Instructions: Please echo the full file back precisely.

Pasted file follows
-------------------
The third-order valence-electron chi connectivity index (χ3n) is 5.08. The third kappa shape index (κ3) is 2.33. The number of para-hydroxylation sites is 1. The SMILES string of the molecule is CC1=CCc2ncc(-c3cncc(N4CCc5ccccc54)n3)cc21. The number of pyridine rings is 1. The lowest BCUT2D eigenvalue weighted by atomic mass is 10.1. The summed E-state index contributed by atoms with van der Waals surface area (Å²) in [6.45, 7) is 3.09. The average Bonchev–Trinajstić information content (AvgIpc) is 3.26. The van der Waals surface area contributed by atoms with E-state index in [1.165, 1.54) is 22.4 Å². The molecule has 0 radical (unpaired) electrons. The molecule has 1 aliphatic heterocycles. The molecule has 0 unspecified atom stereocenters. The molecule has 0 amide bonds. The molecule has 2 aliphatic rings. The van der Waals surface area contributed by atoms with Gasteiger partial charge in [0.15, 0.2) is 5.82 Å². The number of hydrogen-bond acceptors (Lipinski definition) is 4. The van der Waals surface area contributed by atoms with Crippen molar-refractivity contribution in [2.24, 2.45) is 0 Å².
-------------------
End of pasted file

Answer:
The third-order valence-electron chi connectivity index (χ3n) is 5.08. The third kappa shape index (κ3) is 2.33. The number of para-hydroxylation sites is 1. The SMILES string of the molecule is CC1=CCc2ncc(-c3cncc(N4CCc5ccccc54)n3)cc21. The number of pyridine rings is 1. The lowest BCUT2D eigenvalue weighted by atomic mass is 10.1. The summed E-state index contributed by atoms with van der Waals surface area (Å²) in [6.45, 7) is 3.09. The average Bonchev–Trinajstić information content (AvgIpc) is 3.26. The van der Waals surface area contributed by atoms with E-state index in [1.165, 1.54) is 22.4 Å². The molecule has 0 radical (unpaired) electrons. The molecule has 1 aliphatic heterocycles. The molecule has 0 unspecified atom stereocenters. The molecule has 0 amide bonds. The molecule has 2 aliphatic rings. The van der Waals surface area contributed by atoms with Gasteiger partial charge in [0.15, 0.2) is 5.82 Å². The number of hydrogen-bond acceptors (Lipinski definition) is 4. The van der Waals surface area contributed by atoms with Crippen molar-refractivity contribution in [2.24, 2.45) is 0 Å².